Māori, Pacific heart health targeted by new Centre of Research Excellence

The $40.5 million Centre of Research Excellence for heart health equity aims to close a seven-year gap in life expectancy for Māori and Pacific people versus the rest of the population.

Professor Julian Paton, co-director of Healthy Hearts for Aotearoa New Zealand

The Centre is funded for an initial eight years – the largest tranche of money ever allocated to heart research in New Zealand. It will be hosted by the University of Auckland, the Government announced on Friday as part of its funding of Centres of Research Excellence (CoREs) to 2028.

Healthy Hearts for Aotearoa New Zealand will bring together researchers, healthcare practitioners and community groups, under the leadership of co-directors Professor Julian Paton and Dr Anna Rolleston (Ngāti Ranginui, Ngai Te Rangi, Ngāti Pukenga) of the Department of Physiology in the Faculty of Medical and Health Sciences.

“This is a game changer for health and for health research in Aotearoa,” said Dr Rolleston. “Guided by our Māori and Pacific leadership committees, we will work together with community partners to pioneer a new way of working in research and in health.’’

The centre will assemble infrastructure to discover, develop and inform new early diagnostics, treatments and strategies to improve equity.

Cardiovascular disease remains the leading cause of death and disability in Aotearoa.  

Dr Anna Rolleston (Ngāti Ranginui, Ngai Te Rangi, Ngāti Pukenga)

“With cardiovascular disease our number one health problem, this award is huge news for Aotearoa,” said Professor Paton. “This investment will address the unacceptable disparities in heart disease across the nation, something which should have happened many years ago.”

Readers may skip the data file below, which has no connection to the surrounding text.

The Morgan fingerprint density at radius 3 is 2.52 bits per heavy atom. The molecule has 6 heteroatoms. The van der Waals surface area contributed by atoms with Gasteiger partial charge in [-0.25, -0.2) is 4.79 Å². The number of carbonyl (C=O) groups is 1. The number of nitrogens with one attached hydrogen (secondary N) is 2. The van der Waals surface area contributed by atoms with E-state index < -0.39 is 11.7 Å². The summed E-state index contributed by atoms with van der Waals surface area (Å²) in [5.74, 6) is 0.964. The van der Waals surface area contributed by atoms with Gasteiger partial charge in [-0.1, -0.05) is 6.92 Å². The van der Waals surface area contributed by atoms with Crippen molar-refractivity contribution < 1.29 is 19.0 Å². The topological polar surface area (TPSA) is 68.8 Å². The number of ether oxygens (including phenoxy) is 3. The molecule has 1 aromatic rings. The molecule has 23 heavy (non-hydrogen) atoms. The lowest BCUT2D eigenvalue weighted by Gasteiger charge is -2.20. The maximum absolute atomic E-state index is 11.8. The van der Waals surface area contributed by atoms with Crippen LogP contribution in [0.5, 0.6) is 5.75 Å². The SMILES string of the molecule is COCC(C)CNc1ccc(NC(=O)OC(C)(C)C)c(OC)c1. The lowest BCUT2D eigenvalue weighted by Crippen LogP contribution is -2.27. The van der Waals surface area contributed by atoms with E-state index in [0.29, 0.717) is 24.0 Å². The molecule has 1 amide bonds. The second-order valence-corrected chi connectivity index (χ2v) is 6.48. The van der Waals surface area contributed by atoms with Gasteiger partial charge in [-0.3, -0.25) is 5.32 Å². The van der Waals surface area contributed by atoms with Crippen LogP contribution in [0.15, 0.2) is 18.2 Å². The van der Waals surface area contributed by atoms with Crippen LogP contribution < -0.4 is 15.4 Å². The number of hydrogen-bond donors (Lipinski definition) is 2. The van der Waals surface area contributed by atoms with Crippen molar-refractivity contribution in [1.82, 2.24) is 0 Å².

Cardiovascular disease and co-morbidities not only occur at greater rates for Māori and Pacific people but earlier, causing an undue burden on whānau/aiga, communities, and the health system. Cardiovascular disease has continued to be the single biggest contributor to the difference in life expectancy between Māori and Pacific and other New Zealanders.

Key facts on heart disease:
• About one in 20 people are living with heart disease in New Zealand
• Every 90 minutes, a New Zealander dies from heart disease
• A quarter of people presenting to hospital with an event are under 55
• Heart disease is the greatest killer of women in Aotearoa
• Heart disease kills 3000 women in New Zealand every year
• Heart failure hospitalisation is 4.5 times higher for Māori vs non-Māori women

The Centre will be hosted by the University of Auckland in partnership with: University of Otago, University of Canterbury, Auckland University of Technology, University of Waikato, and Massey University along with DHBs and other community partners around the country.

Media enquiries

Paul Panckhurst
: 022 032 8475
Email:   paul.panckhurst@auckland.ac.nz